Marine Corps Base Hawaii – Kaneohe Bay
Story by Lance Cpl. Reece Lodder

U.S. Marines 1st Lt. Michael Landes, artillery liaison officer, Headquarters and Service Company, 3rd Battalion, 3rd Marine Regiment, shares a moment with his 10-month-old daughter after returning to Marine Corps Base Hawaii from a seven-month deployment to Afghanistan, Dec. 7, 2010. After replacing 1st Battalion, 3rd Marine Regiment, in Helmand province's Nawa district last May, 3/3 supported Regimental Combat Teams 1 and 7, as part of counterinsurgency operations during Operation Enduring Freedom. The battalion's operations varied from securing elections and ensuring school openings, to more traditional combat operations such as security patrols and clearing danger areas, said Maj. Jay Garcia, executive officer, 3/3, of Honolulu. The return of "America's Battalion" brought 925 Marines back to Hawaii.
                                       Photo by Lance Cpl. Reece Lodder
MARINE CORPS BASE HAWAII, Hawaii - Every day away was a test — but “America’s Battalion” is finally home.

Families and friends gathered at Hangar 105 here to welcome home about 760 Marines and sailors from 3rd Battalion, 3rd Marine Regiment returning from the seven-month deployment, Dec. 7.

They joined 150 Marines and sailors from the battalion’s advance party who returned to MCB Hawaii, Nov. 7.

Since May, Marines and sailors with 3/3 have been conduits for progress in the Nawa district of Afghanistan’s Helmand province.

Braving the country’s bitter cold and unbearable heat, 3/3’s warriors secured elections, helped open schools and built relationships with Afghan nationals during their deployment. They performed disruption operations, destroyed weapons caches, and patrolled endless miles through fields, towns and along dusty, rocky roads.

But that was behind them as they walked into the arms of loved ones.

Both excited and anxious for the return of her husband, a corpsman with Company L, 3/3, Melissa Trevino clutched a small Marine Corps flag and bounced their daughter on her hip as she waited.

“I’m nervous,” she said. “It feels great that he is coming home, but it doesn’t feel real yet.”

The reunion, falling on their daughter Jordin’s first birthday, was bittersweet. Melissa said raising Jordin alone during her husband’s deployment made her feel like a single mother, but she worked through the challenges by looking forward to his return.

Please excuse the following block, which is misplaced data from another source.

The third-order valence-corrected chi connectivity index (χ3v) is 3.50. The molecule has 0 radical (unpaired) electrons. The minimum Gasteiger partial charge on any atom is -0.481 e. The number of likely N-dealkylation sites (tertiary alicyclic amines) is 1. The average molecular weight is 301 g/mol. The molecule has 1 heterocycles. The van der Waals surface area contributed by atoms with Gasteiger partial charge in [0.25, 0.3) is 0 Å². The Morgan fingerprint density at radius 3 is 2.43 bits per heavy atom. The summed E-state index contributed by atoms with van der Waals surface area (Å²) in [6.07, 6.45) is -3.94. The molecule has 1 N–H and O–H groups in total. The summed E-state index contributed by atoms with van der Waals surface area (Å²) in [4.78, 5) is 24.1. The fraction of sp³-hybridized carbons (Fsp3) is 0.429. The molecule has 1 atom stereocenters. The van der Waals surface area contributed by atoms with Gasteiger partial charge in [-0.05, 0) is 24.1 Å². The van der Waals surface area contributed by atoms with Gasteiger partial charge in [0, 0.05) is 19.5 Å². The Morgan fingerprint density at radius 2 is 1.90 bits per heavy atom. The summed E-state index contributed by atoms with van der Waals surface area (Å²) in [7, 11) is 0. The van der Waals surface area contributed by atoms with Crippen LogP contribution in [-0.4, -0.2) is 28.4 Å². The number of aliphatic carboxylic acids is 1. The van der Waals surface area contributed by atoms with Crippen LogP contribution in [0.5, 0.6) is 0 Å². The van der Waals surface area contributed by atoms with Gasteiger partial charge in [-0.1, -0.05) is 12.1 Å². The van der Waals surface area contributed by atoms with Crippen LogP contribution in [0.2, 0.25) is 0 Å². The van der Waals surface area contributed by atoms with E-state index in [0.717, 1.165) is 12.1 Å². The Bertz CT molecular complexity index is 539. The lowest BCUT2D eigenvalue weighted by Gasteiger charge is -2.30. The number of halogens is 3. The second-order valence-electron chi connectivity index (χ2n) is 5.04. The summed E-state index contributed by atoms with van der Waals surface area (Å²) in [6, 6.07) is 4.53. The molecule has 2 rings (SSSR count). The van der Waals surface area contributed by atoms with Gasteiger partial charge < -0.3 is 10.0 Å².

“You know he’s coming home, so you just keep on doing what you’re doing,” she said.

In May, 3/3 replaced 1st Battalion, 3rd Marine Regiment, in Nawa district, supporting Regimental Combat Team 7, 1st Marine Division, as part of ongoing counterinsurgency operations in Operation Enduring Freedom. RCT-7 transferred authority over the area to RCT-1, 1st MarDiv, Sept. 28.

“We didn’t know what to expect, but 1/3 set us up for success,” said Sgt. Maj. Andrew Cece, battalion sergeant major, 3/3. “They prepped the battlefield and enabled us to make an easy transition into Nawa district.”

Nestled in southern Afghanistan, 3/3’s area of operations spread over approximately 100 square kilometers and 26 positions, said Maj. Jay Garcia, executive officer, 3/3.

While the battalion’s operations were less kinetic than had been anticipated, the deployment still wasn’t easy, said Lt. Col. Jeffrey Holt, commanding officer, 3/3.

Using Corps leaders’ “clear, hold, build” strategy, 3/3 worked to clear the area of enemy threat, said Garcia, of Honolulu.

Thorough training, preparation, and well-coordinated, distributed operations, formed a strong basis for success, Garcia said, “but it took the young Marines being on the ground every day to make it work.”

He said the battalion’s success was reliant on the Marines’ presence in the community — whether by constant patrols, standing post at patrol bases or the extra hours spent assisting Afghan families.

Lance Cpl. Domingo Luna, a team leader with Company K, 3/3, reaffirmed the importance of his battalion’s presence.

“Building these relationships with the locals enabled us to do a better job assisting them,” said Luna, from Corpus Christi, Texas.

Between “hard days and good days,” Holt, from Dallas, said the union of effort along 3/3’s lines of operation, strengthened tribal unity and strong relationships with district officials helped make Nawa safer and more secure.

Since the region was identified as one of the few ready for transfer of responsibilities back to Afghan National Army security forces, the battalion played an important role in hosting visitors.

During recent visits to Nawa by the deputy U.S. Secretary of Defense, William J. Lynn III, and several senators, Holt said he told each of them, “Nawa is open for business.” He asked them to exploit 3/3’s success in the future, and maintain the battalion’s momentum for progress.

With 3/3’s return, the ongoing task of holding and building Nawa district now falls on 2nd Battalion, 3rd Marine Regiment, who arrived in Nawa last month.

“Our Marines could have just done the seven months and come home, but they didn’t,” said Cece, of Sacramento. “They bonded with the local nationals — it became their lifestyle. As long as 2/3 carries this on, they’ll be successful.”

Returning Dec. 7, Holt noted on that solemn day 3/3 did not return complete.

Sgt. Joe L. Wrightsman, a team leader with Company K, 3/3, died while supporting combat operations in Helmand province, July 18. Wrightsman was from Jonesboro, La.

1st Lt. Scott J. Fleming, a platoon commander with Company K, 3/3, died while supporting combat operations in Helmand province, Sept. 17. Fleming was from Marietta, Ga.

“We can’t forget that Lt. Fleming and Sgt. Wrightsman didn’t come home on the flight with us,” Holt said. “Even as we rejoice at our return, the Marines we lost are remembered.”